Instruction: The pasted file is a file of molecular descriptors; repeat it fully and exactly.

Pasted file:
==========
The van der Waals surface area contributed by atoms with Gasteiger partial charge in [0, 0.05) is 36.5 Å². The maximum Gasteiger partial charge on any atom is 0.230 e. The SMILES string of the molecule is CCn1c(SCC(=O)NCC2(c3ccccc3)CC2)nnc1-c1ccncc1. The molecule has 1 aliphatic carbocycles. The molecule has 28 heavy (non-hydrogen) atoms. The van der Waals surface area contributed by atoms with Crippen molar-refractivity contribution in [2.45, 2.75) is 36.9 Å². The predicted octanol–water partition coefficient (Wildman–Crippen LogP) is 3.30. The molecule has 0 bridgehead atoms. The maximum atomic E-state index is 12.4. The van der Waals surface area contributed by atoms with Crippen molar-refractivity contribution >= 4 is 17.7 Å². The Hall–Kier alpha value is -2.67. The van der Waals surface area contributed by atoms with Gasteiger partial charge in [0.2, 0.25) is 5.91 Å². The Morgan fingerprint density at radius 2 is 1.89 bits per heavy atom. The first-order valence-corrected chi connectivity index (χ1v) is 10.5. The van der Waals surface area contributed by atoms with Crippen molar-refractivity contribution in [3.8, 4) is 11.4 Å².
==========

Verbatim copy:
The van der Waals surface area contributed by atoms with Gasteiger partial charge in [0, 0.05) is 36.5 Å². The maximum Gasteiger partial charge on any atom is 0.230 e. The SMILES string of the molecule is CCn1c(SCC(=O)NCC2(c3ccccc3)CC2)nnc1-c1ccncc1. The molecule has 1 aliphatic carbocycles. The molecule has 28 heavy (non-hydrogen) atoms. The van der Waals surface area contributed by atoms with Crippen molar-refractivity contribution in [2.45, 2.75) is 36.9 Å². The predicted octanol–water partition coefficient (Wildman–Crippen LogP) is 3.30. The molecule has 0 bridgehead atoms. The maximum atomic E-state index is 12.4. The van der Waals surface area contributed by atoms with Crippen molar-refractivity contribution >= 4 is 17.7 Å². The Hall–Kier alpha value is -2.67. The van der Waals surface area contributed by atoms with Gasteiger partial charge in [0.2, 0.25) is 5.91 Å². The Morgan fingerprint density at radius 2 is 1.89 bits per heavy atom. The first-order valence-corrected chi connectivity index (χ1v) is 10.5. The van der Waals surface area contributed by atoms with Crippen molar-refractivity contribution in [3.8, 4) is 11.4 Å².